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called "miracle for jen." nbc's michelle franzen is here with her story. >> good morning, jenna. jen was just 15 years old at the time of the accident. and no one expected she would survive after suffering a major brain injury. but her family, and community, rallied around her, and described what happened in the weeks and months that followed as nothing short of a miracle. at the barrack home the simple act of having dinner together means everything. >> i believe that god has in a sense given us a second chance. >> reporter: that second chance came five years ago, when jen, her parents, linda and andy, and brother josh, were nearly killed by a drunk driver. >> his lights were off. he was running from the police, and we didn't see him coming. >> reporter: the day began celebrating josh's baseball tournament win. and jen's first choir concert. in a split second on the drive home, it would become their
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worst day. the accident happened on this stretch of road less than a mile from the barrack's home. the family was told the driver was going nearly 80 miles an hour at the time, and no one remembers what happened next. >> all of a sudden i'm waking up, and my face is just up against this crushed glass windshield. >> reporter: the entire family sustained life-threatening injuries, and were rushed to four differentospitals. jen wasn't expected to make it through the night. >> jennifer had a traumatic brain injury and it was a global injury all through her brain. >> reporter: in the days, weeks and months when the barracks couldn't care for themselves, family and friends pitched in, using the power of prayer, they say, to cope. hold on to hope. and deal with the anger. >> that was my little girl. and here's what got me. jen did nothing to deserve it. >> reporter: doctors didn't expect jen to recover at all. she was in a coma for five weeks. and her mom says the time she did respond were not
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encouraging. >> we'd see half an eye for a little bit. it wasn't like she just woke up and could talk to us. >> reporter: when jen finally emerged from the coma, loved ones say she was singing gospel songs, and reciting prayers as clear as she had before the accident. >> thank you for everything. >> reporter: defying the odds, and surprising everyone, including doctors. jen has learned to walk again. talk. and read. >> he has for us. >> that's really good. >> reporter: in the months before the accident, jen kept a spiritual journal, writing about wanting to be different, and wanting to make a difference. entries jen says she now embraces as someone who lives to tell her story. she and her mom lead and speak at prayer groups and jen's mom has written a book about their ordeal. >> i know i'm different. and i'm okay with that. >> reporter: back at home, dinner has spilled over into a card game. everyday moments that are now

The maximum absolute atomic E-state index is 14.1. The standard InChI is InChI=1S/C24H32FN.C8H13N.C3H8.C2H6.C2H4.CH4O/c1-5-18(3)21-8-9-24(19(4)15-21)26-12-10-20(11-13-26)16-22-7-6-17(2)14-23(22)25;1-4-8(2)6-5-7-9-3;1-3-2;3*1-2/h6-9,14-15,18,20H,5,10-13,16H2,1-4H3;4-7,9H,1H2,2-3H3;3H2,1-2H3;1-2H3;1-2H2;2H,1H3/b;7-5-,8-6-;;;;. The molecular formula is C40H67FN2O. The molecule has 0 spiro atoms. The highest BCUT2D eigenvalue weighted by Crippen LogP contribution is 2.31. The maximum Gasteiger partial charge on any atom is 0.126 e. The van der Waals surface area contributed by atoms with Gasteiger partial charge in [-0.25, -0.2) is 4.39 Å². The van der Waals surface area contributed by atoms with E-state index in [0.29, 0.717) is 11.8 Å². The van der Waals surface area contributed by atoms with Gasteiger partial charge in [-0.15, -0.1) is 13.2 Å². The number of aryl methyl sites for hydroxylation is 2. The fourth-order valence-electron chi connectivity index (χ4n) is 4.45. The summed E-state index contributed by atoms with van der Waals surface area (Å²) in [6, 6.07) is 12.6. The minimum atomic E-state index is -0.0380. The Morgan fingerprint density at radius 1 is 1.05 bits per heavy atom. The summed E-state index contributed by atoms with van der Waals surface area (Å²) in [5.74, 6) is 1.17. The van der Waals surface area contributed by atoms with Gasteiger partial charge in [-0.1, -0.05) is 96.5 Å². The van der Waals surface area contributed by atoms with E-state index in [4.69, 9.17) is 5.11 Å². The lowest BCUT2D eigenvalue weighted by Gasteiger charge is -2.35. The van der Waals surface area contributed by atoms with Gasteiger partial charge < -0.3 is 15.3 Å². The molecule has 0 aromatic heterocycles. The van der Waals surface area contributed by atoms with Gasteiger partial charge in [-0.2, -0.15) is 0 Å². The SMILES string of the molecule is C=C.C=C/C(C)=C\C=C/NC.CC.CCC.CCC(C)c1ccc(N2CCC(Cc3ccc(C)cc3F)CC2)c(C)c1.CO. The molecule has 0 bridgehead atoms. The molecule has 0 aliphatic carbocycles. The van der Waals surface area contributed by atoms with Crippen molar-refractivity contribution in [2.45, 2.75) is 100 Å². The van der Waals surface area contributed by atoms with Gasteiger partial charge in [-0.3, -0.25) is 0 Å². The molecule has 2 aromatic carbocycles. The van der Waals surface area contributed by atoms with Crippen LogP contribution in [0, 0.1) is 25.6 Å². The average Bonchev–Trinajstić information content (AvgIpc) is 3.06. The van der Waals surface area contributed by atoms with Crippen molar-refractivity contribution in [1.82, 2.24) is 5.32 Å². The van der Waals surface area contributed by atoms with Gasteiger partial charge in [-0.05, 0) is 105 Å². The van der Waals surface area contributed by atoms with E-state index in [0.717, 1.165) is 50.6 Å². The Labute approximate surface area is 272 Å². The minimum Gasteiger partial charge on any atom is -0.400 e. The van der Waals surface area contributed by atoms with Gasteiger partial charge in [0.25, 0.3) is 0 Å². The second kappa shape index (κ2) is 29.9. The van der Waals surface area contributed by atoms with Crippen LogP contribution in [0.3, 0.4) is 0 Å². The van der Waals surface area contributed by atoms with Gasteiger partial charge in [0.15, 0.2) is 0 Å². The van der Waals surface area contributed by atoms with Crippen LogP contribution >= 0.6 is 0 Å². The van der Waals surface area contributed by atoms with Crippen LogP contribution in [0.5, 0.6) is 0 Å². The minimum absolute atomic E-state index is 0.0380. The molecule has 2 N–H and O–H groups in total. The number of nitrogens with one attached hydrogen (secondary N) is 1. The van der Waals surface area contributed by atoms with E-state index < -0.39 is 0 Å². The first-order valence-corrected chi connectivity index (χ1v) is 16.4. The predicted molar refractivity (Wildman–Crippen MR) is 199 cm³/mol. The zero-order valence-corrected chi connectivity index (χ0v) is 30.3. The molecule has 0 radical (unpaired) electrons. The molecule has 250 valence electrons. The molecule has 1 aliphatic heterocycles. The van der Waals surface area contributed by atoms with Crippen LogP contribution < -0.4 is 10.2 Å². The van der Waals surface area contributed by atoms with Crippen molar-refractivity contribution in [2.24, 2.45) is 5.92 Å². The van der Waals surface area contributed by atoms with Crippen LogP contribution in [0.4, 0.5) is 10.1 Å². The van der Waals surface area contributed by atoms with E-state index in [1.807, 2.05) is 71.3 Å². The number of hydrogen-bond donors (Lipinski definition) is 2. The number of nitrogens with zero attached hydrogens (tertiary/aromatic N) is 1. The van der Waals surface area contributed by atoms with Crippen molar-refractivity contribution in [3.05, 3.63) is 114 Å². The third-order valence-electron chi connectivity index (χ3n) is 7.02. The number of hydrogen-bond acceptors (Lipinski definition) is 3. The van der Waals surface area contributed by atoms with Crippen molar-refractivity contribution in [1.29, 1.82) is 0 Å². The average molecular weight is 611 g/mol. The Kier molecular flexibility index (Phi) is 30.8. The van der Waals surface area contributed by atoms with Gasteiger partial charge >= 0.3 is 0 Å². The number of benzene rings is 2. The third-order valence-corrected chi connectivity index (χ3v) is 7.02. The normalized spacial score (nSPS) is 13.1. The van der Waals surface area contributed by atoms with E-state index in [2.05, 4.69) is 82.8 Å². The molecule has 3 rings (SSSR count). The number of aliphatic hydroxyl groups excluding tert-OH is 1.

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extraordinary. >> i know it is still hard. we all struggle in different ways. but, i feel like it has also bonded us as a family. which i'm very thankful for that. >> jen still struggles with some memory problems, and doctors tell us her progress is slowly continuing. that hasn't held her back, though, jen is even taking a college course and looking forward, she says, to whatever the future holds. >> what a great story. thanks a lot, michelle franzen. up next, live from new york, it's lindsay lohan. did her attempt at a comeback work? we'll find out right after these messages. [ tom ] we invented the turbine business right here in schenectady. without the stuff that we make here, you wouldn't be able to walk in your house and flip on your lights. [ brad ] at ge we build turbines that power the world. they go into power plants which take some form of energy, harness it, and turn it into more efficient electricity. [ ron ] when i was a kid i wanted to work with my hands, that was my thing. i really enjoy building turbines. it's nice to know that what you're building is gonna do something for the world. when people think of ge,
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off if i leave the stage? i thought it was only if i left the studio. are you searching me? >> no! no. i'm -- i'm a lesbian now. >> been there, done that. >> you can do this. if for any reason you can't, jon hamm is on standby as backup host. >> lindsay lohan on last night's "saturday night live." was she a hit or a miss? >> the editor for the associated press and erica is a staff writer for "us weekly." good morning to both of you guys. >> good morning. >> erica, they're calling this her comeback. does it deserve that? >> she did a pretty decent job. but it is in no way a comeback. this hasn't set the stage for all that's going to come through for her.